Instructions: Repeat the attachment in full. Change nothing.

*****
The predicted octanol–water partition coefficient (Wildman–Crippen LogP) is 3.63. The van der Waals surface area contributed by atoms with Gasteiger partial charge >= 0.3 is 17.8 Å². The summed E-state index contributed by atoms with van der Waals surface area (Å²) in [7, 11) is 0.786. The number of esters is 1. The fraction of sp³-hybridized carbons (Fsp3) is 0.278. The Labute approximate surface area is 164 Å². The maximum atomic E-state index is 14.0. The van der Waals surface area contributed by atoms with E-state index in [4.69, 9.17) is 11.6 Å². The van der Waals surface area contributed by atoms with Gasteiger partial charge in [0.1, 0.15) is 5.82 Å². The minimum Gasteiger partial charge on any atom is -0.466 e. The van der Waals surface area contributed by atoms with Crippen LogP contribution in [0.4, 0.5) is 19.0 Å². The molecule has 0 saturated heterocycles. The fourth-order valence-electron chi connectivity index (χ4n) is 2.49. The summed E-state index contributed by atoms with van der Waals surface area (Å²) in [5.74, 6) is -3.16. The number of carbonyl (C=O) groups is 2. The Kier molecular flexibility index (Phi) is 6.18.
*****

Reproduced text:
The predicted octanol–water partition coefficient (Wildman–Crippen LogP) is 3.63. The van der Waals surface area contributed by atoms with Gasteiger partial charge >= 0.3 is 17.8 Å². The summed E-state index contributed by atoms with van der Waals surface area (Å²) in [7, 11) is 0.786. The number of esters is 1. The fraction of sp³-hybridized carbons (Fsp3) is 0.278. The Labute approximate surface area is 164 Å². The maximum atomic E-state index is 14.0. The van der Waals surface area contributed by atoms with E-state index in [4.69, 9.17) is 11.6 Å². The van der Waals surface area contributed by atoms with Gasteiger partial charge in [0.1, 0.15) is 5.82 Å². The minimum Gasteiger partial charge on any atom is -0.466 e. The van der Waals surface area contributed by atoms with Crippen LogP contribution in [0.4, 0.5) is 19.0 Å². The molecule has 0 saturated heterocycles. The fourth-order valence-electron chi connectivity index (χ4n) is 2.49. The summed E-state index contributed by atoms with van der Waals surface area (Å²) in [5.74, 6) is -3.16. The number of carbonyl (C=O) groups is 2. The Kier molecular flexibility index (Phi) is 6.18.